The notification phone rings.
A thrill runs up your spine as your talented intern picks up the phone.
“Mhmm…Mhmm…,” she mutters as you hear the faint voice of the EMS dispatcher on the line. Your intern summarizes, “20 year old male – found unresponsive at a party– tachycardic, hypertensive – ETA five minutes.”
Moments later, EMS rolls in with a young man and two of his friends. Your patient seems to have the same level of neurological function as the stretcher upon which he lays. His friends are pale and diaphoretic.
“What happened?” you inquire.
“He was just doing shots!” friend A replies.
'Shots of what?' you ask.
“Uhhh. . . . soy sauce . . . about one quart of the stuff,” . . . friend B mutters. He pulls out his phone, already queued up to youtube.com with the following inspirational video:
“Holy ****, that is a lot of sodium chloride! He’s got raisin brain!” You proclaim to everyone in the room. They turn and look at you, impressed with your diagnostic acumen.
“Please intubate the patient, establish dual large-bore IV access, place the patient on the monitor, and send labs.”
As your team hustles to carry out the first steps of the resuscitation, you begin to sweat a little bit but then calm yourself down – and think.
Your internal monologue is as follows:
OK, the patient has severe CNS dysfunction secondary to acute hypernatremia caused by sodium chloride ingestion.
I usually volume resuscitate with normal saline before giving D5W because hypernatremic patients are usually dehydrated.
This is not usual hypernatremia; this is not dehydration.
He does not need more volume, and certainly does not need more sodium.
This patient needs dilution.
Lowering tonicity too quickly can cause cerebral edema.
But why is that? In chronic and subacute hypernatremia the brain synthesizes idiogenic osmoles – reducing tonicity can lead to free water moving intracellularly resulting in cerebral edema.
Here, in this acute illness, there has not been enough time for the synthesis of idiogenic osmoles.
The risk of cerebral edema from rapid infusion of free water is low.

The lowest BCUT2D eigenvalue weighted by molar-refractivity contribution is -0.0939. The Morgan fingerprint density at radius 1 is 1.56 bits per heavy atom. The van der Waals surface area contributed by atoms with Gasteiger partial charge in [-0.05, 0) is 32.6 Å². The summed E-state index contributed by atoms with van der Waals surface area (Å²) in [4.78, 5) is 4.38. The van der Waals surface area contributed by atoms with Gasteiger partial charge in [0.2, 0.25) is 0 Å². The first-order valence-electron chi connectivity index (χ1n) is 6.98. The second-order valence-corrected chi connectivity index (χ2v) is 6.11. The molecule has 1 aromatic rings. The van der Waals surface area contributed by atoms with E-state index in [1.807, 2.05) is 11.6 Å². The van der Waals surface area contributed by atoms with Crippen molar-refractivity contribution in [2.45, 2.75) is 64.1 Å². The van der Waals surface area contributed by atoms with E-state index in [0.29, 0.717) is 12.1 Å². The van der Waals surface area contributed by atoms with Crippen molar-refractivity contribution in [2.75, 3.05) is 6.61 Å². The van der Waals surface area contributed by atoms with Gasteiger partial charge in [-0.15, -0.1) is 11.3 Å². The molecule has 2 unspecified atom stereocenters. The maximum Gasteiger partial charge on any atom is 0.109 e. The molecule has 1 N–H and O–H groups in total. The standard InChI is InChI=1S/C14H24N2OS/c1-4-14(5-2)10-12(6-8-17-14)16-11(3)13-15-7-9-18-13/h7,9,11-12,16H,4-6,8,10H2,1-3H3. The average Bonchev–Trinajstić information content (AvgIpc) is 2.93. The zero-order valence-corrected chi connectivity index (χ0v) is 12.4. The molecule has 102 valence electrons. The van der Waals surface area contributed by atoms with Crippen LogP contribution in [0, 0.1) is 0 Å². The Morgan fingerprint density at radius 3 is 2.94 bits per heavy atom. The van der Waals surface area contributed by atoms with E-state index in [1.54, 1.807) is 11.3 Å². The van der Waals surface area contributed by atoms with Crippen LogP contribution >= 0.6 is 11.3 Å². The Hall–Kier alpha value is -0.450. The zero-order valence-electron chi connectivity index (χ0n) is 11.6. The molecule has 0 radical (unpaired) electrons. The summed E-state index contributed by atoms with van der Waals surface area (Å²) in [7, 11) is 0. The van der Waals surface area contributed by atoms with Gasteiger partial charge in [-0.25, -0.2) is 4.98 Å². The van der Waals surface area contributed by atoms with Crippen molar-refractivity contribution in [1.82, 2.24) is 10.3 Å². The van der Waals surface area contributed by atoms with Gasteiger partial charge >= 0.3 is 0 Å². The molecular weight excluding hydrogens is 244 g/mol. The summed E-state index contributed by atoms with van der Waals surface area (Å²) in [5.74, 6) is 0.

You have your plan and you address the room:
“Alright team, we need to rapidly lower this patient’s sodium. Spike two bags of D5W, run them wide open under pressure – use the level one if need be. Keep changing the bags until he wakes up!”
On the sixth liter of D5W a call comes through from the blood gas laboratory to report a critical value. As your intern dashes into the resuscitation room to inform you that the serum sodium is 196 mEq/L, your patient opens his eyes.
Real life case
This fictionalized case is based on a case report of a 19 year-old man who drank 1 liter of soy sauce and presented to an ED comatose with seizure activity. His serum sodium was measured at 196 mEq/L, and he received six liters of D5W in 30 minutes. He survived without neurological sequelae!
There are many similar cases of acute sodium ingestions involving shoya (soy sauce), salt water gargles, and sea water during near-drownings. Acute hypernatremia with serum sodium above 160 mEq/L has a mortality rate upwards of 50%.
Science and math
Management of hypernatremia usually involves calculating the free water deficit via the formula:
This formula does not apply to an acute ingestion of sodium because there is no loss of free water.
Instead, we must dilute the additional salt water by converting it from a hypertonic to an isotonic solution.
Normal (0.9%) saline contains 9 grams of salt per liter of water.
One liter of soy sauce contains 60 – 90 grams of salt per liter, i.e. 6-9% saline solution.
It would take 6 – 10 liters of water to transform such a solution into normal saline.
Reports exist of hypernatremia associated with dural sinus thrombosis, cerebral hemorrhage, and pulmonary edema.
Questions for discussion
1. Given the lack of high quality evidence to address the treatment of acute hypernatremia, how would you determine the quantity and rate of D5W infusion? What are your clinical endpoints?
2. What is the role for emergent hemodialysis in a situation like this? Would you place a dialysis catheter empirically?
3. What is the role, if any, for GI decontamination in acute sodium ingestion?
Special thanks to Drs. Jackie Shibata and Sage Wiener
Survival of Acute Hypernatremia Due to Massive Soy Sauce Ingestion
Carlberg, David J. et al.
Journal of Emergency Medicine , Volume 45 , Issue 2 , 228 – 231
Goldfrank’s Manual of Toxicologic Emergencies, 7th edition
Chapter 17: Fluid, Electrolyte, and Acid Base principles p. 157
Tintinalli’s Emergency Medicine, 7th edition
Chapter 21: Fluids and electrolytes
Rosen’s Emergency Medicine, 7th edition
Chapter 123: Electrolyte disturbances p. 1618
Fatal hypernatremia due to drinking a large quantity of shoyu (Japanese soy sauce).
J Forensic Leg Med. 2011 Feb;18(2):91-2. doi: 10.1016/j.jflm.2010.11.011. Epub 2011 Jan 15.
Treatment of salt poisoning due to soy sauce ingestion with hemodialysis
Chudoku Kenkyu. 2004 Jan;17(1):61-3.
Fatal hypernatremia from exogenous salt intake: report of a case and review of the literature.
Mayo Clin Proc. 1990 Dec;65(12):1587-94.
Severe hypernatremia due to sea water ingestion in a child
Arch Pediatr. 2015 Jan;22(1):39-42. doi: 10.1016/j.arcped.2014.08.008. Epub 2014 Oct 2.
This is a photograph of Mycroft Javert Blumenberg. He is named after the brother of a fictional detective. In what short story about this detective is a terrier poisoned?